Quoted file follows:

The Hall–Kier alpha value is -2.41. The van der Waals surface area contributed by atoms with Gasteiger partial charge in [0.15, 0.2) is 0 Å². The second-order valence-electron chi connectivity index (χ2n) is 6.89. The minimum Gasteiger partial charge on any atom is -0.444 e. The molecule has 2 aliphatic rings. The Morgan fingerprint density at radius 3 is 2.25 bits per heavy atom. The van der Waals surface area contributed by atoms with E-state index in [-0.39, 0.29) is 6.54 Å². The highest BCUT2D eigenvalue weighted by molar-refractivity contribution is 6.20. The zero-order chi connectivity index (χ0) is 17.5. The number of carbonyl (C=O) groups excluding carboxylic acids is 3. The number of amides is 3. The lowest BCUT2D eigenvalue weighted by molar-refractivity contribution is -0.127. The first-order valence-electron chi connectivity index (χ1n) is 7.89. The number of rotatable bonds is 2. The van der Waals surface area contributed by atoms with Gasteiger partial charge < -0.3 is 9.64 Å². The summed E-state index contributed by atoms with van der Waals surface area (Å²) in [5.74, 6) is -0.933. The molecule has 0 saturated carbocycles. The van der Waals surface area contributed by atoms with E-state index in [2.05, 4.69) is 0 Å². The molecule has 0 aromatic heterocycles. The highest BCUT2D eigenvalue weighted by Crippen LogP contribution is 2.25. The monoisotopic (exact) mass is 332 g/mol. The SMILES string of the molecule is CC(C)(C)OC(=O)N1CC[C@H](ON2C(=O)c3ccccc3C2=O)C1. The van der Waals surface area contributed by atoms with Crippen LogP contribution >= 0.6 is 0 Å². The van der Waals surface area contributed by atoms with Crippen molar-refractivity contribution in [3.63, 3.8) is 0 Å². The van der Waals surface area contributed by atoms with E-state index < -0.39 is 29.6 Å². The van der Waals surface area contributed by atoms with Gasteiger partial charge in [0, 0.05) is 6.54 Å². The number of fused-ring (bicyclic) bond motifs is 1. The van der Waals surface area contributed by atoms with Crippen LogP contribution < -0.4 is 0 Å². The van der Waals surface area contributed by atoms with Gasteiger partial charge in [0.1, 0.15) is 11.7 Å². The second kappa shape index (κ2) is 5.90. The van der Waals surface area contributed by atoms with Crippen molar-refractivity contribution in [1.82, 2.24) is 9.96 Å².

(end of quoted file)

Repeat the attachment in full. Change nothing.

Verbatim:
The Hall–Kier alpha value is -2.41. The van der Waals surface area contributed by atoms with Gasteiger partial charge in [0.15, 0.2) is 0 Å². The second-order valence-electron chi connectivity index (χ2n) is 6.89. The minimum Gasteiger partial charge on any atom is -0.444 e. The molecule has 2 aliphatic rings. The Morgan fingerprint density at radius 3 is 2.25 bits per heavy atom. The van der Waals surface area contributed by atoms with E-state index in [-0.39, 0.29) is 6.54 Å². The highest BCUT2D eigenvalue weighted by molar-refractivity contribution is 6.20. The zero-order chi connectivity index (χ0) is 17.5. The number of carbonyl (C=O) groups excluding carboxylic acids is 3. The number of amides is 3. The lowest BCUT2D eigenvalue weighted by molar-refractivity contribution is -0.127. The first-order valence-electron chi connectivity index (χ1n) is 7.89. The number of rotatable bonds is 2. The van der Waals surface area contributed by atoms with Gasteiger partial charge < -0.3 is 9.64 Å². The summed E-state index contributed by atoms with van der Waals surface area (Å²) in [5.74, 6) is -0.933. The molecule has 0 saturated carbocycles. The van der Waals surface area contributed by atoms with E-state index in [2.05, 4.69) is 0 Å². The molecule has 0 aromatic heterocycles. The highest BCUT2D eigenvalue weighted by Crippen LogP contribution is 2.25. The monoisotopic (exact) mass is 332 g/mol. The SMILES string of the molecule is CC(C)(C)OC(=O)N1CC[C@H](ON2C(=O)c3ccccc3C2=O)C1. The van der Waals surface area contributed by atoms with Crippen LogP contribution >= 0.6 is 0 Å². The van der Waals surface area contributed by atoms with Crippen molar-refractivity contribution in [3.63, 3.8) is 0 Å². The van der Waals surface area contributed by atoms with E-state index < -0.39 is 29.6 Å². The van der Waals surface area contributed by atoms with Gasteiger partial charge in [0, 0.05) is 6.54 Å². The number of fused-ring (bicyclic) bond motifs is 1. The van der Waals surface area contributed by atoms with Crippen LogP contribution < -0.4 is 0 Å². The van der Waals surface area contributed by atoms with Gasteiger partial charge in [0.1, 0.15) is 11.7 Å². The second kappa shape index (κ2) is 5.90. The van der Waals surface area contributed by atoms with Crippen molar-refractivity contribution in [1.82, 2.24) is 9.96 Å².